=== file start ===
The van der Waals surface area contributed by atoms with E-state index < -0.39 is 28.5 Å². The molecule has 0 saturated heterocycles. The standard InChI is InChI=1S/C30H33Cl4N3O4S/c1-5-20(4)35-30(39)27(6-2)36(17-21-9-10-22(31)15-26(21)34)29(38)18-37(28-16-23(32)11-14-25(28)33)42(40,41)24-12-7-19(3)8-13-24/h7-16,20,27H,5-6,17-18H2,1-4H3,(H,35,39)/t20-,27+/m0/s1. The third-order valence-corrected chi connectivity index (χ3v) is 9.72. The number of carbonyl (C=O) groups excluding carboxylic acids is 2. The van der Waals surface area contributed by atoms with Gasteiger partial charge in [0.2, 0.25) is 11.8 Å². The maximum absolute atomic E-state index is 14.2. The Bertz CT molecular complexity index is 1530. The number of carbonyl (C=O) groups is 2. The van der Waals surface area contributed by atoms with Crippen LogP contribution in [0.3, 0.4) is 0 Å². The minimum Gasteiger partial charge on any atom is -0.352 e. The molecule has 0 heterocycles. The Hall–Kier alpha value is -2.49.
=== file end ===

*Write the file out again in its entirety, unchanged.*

The van der Waals surface area contributed by atoms with E-state index < -0.39 is 28.5 Å². The molecule has 0 saturated heterocycles. The standard InChI is InChI=1S/C30H33Cl4N3O4S/c1-5-20(4)35-30(39)27(6-2)36(17-21-9-10-22(31)15-26(21)34)29(38)18-37(28-16-23(32)11-14-25(28)33)42(40,41)24-12-7-19(3)8-13-24/h7-16,20,27H,5-6,17-18H2,1-4H3,(H,35,39)/t20-,27+/m0/s1. The third-order valence-corrected chi connectivity index (χ3v) is 9.72. The number of carbonyl (C=O) groups excluding carboxylic acids is 2. The van der Waals surface area contributed by atoms with Gasteiger partial charge in [0.2, 0.25) is 11.8 Å². The maximum absolute atomic E-state index is 14.2. The Bertz CT molecular complexity index is 1530. The number of carbonyl (C=O) groups is 2. The van der Waals surface area contributed by atoms with Crippen LogP contribution in [0.3, 0.4) is 0 Å². The minimum Gasteiger partial charge on any atom is -0.352 e. The molecule has 0 heterocycles. The Hall–Kier alpha value is -2.49.